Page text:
BY LAURA UNGAR | Courier-Journal
Connie Brumfield says her mother wouldn’t be alive today if someone hadn’t signed the back of a driver’s license, agreeing to become an organ donor.
Brumfield’s mother Rita Whitworth, 70, received a new liver almost four years ago after suffering from a condition that causes too much iron in the blood. Today, the Breckinridge County woman is able to cook Thanksgiving and Christmas dinners spend time with her four children, nine grandchildren and four great-grandchildren.
She’s one of many Kentuckians who have benefited from the Kentucky Organ Donor Registry, which is expected to hit 1 million names by Thursday.
“We were thrilled we were on the receiving end of this gift.…It was a life-saving organ,” said Brumfield, circuit court clerk in Breckinridge County, whose office issues driver’s licenses. “I think it’s fantastic to reach this milestone. We’re glad to be a part of it.”
Kentucky residents can join the registry at their circuit court clerk’s office or online atwww.donatelifeky.org. Clerks ask each person obtaining a license or state identification card if they would like to add their name to the registry. Joining it ensures that the person’s wishes will be carried out, as spelled out in Kentucky’s “First Person Consent law.”
The need for organs is great. A total of 286 successful organ transplants were performed in Kentucky in 2009, and 640 Kentuckians are now awaiting an organ. Nationally, a new name is added to the organ transplant waiting list every 10 minutes.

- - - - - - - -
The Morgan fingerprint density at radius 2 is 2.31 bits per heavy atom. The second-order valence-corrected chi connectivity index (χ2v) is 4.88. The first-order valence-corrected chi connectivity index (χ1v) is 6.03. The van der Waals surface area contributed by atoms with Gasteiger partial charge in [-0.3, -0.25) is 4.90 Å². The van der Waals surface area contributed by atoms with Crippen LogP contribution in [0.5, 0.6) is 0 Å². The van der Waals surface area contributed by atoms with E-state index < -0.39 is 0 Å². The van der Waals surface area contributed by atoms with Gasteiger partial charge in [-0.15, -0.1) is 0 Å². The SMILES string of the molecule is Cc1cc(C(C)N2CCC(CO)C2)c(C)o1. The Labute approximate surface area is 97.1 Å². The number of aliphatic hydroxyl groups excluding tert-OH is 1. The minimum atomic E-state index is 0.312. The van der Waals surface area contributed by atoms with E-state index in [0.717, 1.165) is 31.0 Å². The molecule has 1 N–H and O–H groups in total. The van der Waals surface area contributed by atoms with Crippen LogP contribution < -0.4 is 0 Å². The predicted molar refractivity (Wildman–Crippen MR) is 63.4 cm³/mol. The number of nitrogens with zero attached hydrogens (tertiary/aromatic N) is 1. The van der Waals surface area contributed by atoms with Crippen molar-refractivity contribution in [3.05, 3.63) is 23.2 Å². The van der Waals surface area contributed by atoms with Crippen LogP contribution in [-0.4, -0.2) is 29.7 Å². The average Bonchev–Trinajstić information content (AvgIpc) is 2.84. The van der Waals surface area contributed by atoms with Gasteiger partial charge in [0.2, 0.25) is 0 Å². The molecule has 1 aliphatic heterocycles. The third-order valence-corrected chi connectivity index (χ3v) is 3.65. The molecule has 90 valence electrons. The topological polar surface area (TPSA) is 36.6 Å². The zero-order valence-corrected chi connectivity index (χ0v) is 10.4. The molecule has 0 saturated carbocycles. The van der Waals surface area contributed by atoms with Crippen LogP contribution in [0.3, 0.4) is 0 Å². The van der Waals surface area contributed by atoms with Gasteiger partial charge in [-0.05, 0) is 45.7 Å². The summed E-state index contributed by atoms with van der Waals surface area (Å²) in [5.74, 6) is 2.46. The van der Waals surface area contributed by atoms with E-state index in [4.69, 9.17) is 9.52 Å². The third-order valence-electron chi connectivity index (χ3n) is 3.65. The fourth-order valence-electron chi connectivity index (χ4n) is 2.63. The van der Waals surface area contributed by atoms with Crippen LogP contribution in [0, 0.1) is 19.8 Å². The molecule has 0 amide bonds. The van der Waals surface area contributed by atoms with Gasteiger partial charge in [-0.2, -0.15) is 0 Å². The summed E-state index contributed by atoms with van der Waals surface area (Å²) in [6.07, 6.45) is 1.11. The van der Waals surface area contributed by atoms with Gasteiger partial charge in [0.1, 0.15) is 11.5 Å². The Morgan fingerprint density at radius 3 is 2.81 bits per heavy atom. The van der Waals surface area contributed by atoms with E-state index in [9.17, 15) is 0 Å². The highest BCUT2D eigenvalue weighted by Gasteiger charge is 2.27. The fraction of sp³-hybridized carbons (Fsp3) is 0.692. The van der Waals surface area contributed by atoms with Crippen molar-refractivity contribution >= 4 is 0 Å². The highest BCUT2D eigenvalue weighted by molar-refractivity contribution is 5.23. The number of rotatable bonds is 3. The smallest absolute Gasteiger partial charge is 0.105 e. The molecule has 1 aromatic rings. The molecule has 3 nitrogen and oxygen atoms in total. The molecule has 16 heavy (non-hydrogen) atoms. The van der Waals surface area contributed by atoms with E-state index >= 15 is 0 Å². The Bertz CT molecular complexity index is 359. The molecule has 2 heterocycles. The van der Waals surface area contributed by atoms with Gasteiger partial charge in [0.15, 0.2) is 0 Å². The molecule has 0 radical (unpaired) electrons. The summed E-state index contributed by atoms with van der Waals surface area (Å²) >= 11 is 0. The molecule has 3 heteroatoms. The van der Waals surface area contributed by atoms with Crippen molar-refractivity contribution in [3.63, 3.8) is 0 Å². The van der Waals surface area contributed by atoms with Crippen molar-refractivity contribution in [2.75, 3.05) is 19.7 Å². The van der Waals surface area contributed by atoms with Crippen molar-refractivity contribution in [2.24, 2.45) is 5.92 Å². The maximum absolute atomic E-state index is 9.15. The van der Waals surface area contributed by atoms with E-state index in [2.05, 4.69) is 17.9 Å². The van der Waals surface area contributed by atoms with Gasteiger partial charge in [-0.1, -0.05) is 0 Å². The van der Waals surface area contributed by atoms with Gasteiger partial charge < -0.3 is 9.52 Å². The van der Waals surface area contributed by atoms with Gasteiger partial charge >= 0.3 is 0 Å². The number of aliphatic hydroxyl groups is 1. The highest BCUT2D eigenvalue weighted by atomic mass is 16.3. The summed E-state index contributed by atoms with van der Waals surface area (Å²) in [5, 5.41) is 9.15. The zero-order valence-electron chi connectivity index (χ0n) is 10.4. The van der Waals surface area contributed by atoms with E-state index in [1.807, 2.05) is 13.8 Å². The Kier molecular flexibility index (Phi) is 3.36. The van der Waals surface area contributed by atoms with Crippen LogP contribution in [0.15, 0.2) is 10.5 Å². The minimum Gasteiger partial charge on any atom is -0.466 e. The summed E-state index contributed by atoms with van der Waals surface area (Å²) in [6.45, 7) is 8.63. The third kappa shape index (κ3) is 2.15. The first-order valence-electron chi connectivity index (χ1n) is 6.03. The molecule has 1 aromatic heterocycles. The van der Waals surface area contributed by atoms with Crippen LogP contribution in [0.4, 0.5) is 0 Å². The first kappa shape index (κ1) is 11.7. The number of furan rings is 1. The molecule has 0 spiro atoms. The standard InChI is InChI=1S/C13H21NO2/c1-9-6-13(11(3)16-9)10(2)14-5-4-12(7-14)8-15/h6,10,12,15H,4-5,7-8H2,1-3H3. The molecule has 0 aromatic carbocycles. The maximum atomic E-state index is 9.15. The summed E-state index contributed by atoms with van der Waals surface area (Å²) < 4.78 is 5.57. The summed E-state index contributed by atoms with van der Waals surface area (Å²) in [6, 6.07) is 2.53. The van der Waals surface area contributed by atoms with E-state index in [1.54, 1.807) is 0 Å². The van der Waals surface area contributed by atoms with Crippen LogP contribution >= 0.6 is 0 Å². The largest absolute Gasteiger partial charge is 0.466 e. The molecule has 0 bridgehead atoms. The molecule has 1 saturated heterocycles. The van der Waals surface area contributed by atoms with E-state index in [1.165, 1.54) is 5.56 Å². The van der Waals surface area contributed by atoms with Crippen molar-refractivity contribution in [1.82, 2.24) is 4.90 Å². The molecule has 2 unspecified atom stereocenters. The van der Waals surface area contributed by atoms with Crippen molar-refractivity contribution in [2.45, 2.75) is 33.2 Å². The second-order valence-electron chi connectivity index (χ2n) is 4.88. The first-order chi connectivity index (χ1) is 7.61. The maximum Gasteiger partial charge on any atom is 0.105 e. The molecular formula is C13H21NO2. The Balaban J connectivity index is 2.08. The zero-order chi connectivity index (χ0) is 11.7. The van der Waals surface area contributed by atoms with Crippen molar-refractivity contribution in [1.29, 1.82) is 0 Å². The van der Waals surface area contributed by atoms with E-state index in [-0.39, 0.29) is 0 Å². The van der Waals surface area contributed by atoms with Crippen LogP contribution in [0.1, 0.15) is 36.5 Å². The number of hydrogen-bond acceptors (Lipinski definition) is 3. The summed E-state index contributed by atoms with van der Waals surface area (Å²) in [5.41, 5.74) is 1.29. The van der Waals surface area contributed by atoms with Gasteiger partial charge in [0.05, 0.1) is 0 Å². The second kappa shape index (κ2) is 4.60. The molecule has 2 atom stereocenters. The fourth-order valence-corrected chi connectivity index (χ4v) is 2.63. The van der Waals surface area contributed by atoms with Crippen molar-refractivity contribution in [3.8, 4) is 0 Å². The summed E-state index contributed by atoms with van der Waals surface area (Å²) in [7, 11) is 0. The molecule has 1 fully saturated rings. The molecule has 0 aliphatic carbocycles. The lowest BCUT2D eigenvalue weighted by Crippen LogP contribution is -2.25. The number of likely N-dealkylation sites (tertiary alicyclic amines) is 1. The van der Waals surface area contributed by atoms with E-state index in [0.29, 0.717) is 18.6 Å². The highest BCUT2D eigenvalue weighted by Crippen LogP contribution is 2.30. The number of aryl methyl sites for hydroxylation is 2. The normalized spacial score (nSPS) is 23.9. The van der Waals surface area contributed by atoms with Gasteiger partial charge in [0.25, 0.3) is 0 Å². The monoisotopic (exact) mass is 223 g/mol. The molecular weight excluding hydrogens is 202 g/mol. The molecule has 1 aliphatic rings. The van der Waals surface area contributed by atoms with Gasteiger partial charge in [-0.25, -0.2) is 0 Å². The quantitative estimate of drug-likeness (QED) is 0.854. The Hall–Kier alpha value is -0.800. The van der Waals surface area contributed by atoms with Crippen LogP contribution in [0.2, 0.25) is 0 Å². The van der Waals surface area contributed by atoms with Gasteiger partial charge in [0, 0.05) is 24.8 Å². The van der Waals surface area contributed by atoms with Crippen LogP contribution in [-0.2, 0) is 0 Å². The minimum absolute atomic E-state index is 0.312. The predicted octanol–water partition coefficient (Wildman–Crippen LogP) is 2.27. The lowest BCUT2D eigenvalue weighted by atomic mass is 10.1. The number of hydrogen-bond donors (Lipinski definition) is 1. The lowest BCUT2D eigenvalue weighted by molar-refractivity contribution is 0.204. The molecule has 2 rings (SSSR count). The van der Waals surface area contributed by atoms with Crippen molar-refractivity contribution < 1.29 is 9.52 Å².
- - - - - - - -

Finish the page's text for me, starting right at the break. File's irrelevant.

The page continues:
Organs that can be donated include heart, kidneys, liver, lungs, pancreas and small bowel. Donation may occur when someone is declared brain dead; Kentucky Organ Donor Affiliates defines this as the total irreversible cessation of all brain activity. Only about 1 percent of U.S. deaths each year progress to brain death.
Jan Murphree, circuit court clerk in Simpson County, said her husband became an organ donor when he died in December 2000, after a freight train collided with his pickup. William “Bill” Murphree, 46, was driving their daughter to a school function when his truck skidded on ice and onto railroad tracks. He managed to push his daughter to safety.
Jan Murphree, 53, said her husband had signed the registry, but it was difficult to think about organ donation just after he died because it was a reminder that he was truly gone. But later, when she got letters from people who received her husband’s organs and tissues, “it helped me know it was certainly the right thing to do.” Her husband helped six people.
“It is a life-changing and life-saving thing to do,” said Jan Murphree, who has two children. She called the donor milestone “absolutely awesome.”
Mark McGaha of Louisville, who received a kidney transplant in 2000 after high blood pressure led to renal failure, echoed those sentiments. McGaha, 58, received a living-donor transplant from his wife, Judy.
“It’s wonderful they’ve reached a million. We wonder why it’s taken this long,” McGaha said. “You would think it’s something people would do more readily.”
PLEASE REGISTER TO BE AN DONOR AT DONATE LIFE KENTUCKY